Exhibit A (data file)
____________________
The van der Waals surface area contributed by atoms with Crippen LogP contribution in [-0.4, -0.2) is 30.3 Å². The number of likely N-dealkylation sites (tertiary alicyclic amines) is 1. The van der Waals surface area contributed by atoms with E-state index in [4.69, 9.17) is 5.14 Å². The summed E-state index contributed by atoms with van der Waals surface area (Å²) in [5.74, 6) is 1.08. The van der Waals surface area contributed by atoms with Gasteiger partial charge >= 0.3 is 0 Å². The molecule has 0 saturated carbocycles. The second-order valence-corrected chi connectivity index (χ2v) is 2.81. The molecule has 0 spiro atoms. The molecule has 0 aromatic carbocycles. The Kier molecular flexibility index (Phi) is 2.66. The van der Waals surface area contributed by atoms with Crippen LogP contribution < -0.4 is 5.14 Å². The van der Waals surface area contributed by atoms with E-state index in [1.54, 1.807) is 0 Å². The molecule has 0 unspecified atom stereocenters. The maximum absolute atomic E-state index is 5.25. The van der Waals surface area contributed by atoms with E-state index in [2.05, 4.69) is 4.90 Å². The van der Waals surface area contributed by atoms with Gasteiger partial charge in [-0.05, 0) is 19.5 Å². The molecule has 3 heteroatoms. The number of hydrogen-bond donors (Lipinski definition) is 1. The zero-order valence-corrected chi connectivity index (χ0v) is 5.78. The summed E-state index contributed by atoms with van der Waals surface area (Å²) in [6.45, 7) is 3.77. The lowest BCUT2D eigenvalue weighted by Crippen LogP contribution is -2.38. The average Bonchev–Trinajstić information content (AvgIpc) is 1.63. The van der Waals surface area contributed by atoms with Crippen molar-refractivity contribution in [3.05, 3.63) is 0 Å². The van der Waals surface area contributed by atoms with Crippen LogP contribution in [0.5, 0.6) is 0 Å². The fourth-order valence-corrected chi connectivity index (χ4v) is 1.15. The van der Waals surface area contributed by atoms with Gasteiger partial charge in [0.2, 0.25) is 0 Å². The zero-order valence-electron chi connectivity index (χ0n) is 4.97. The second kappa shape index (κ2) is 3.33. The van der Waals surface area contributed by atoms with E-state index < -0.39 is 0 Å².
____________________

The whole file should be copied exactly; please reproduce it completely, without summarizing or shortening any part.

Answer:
The van der Waals surface area contributed by atoms with Crippen LogP contribution in [-0.4, -0.2) is 30.3 Å². The number of likely N-dealkylation sites (tertiary alicyclic amines) is 1. The van der Waals surface area contributed by atoms with E-state index in [4.69, 9.17) is 5.14 Å². The summed E-state index contributed by atoms with van der Waals surface area (Å²) in [5.74, 6) is 1.08. The van der Waals surface area contributed by atoms with Gasteiger partial charge >= 0.3 is 0 Å². The molecule has 0 saturated carbocycles. The second-order valence-corrected chi connectivity index (χ2v) is 2.81. The molecule has 0 spiro atoms. The molecule has 0 aromatic carbocycles. The Kier molecular flexibility index (Phi) is 2.66. The van der Waals surface area contributed by atoms with Crippen LogP contribution < -0.4 is 5.14 Å². The van der Waals surface area contributed by atoms with E-state index in [1.54, 1.807) is 0 Å². The molecule has 0 unspecified atom stereocenters. The maximum absolute atomic E-state index is 5.25. The van der Waals surface area contributed by atoms with E-state index in [2.05, 4.69) is 4.90 Å². The van der Waals surface area contributed by atoms with Gasteiger partial charge in [-0.05, 0) is 19.5 Å². The molecule has 3 heteroatoms. The number of hydrogen-bond donors (Lipinski definition) is 1. The zero-order valence-corrected chi connectivity index (χ0v) is 5.78. The summed E-state index contributed by atoms with van der Waals surface area (Å²) in [6.45, 7) is 3.77. The lowest BCUT2D eigenvalue weighted by Crippen LogP contribution is -2.38. The average Bonchev–Trinajstić information content (AvgIpc) is 1.63. The van der Waals surface area contributed by atoms with Crippen molar-refractivity contribution in [3.05, 3.63) is 0 Å². The van der Waals surface area contributed by atoms with Crippen LogP contribution in [0.5, 0.6) is 0 Å². The fourth-order valence-corrected chi connectivity index (χ4v) is 1.15. The van der Waals surface area contributed by atoms with Gasteiger partial charge in [0.2, 0.25) is 0 Å². The zero-order valence-electron chi connectivity index (χ0n) is 4.97. The second kappa shape index (κ2) is 3.33. The van der Waals surface area contributed by atoms with E-state index < -0.39 is 0 Å².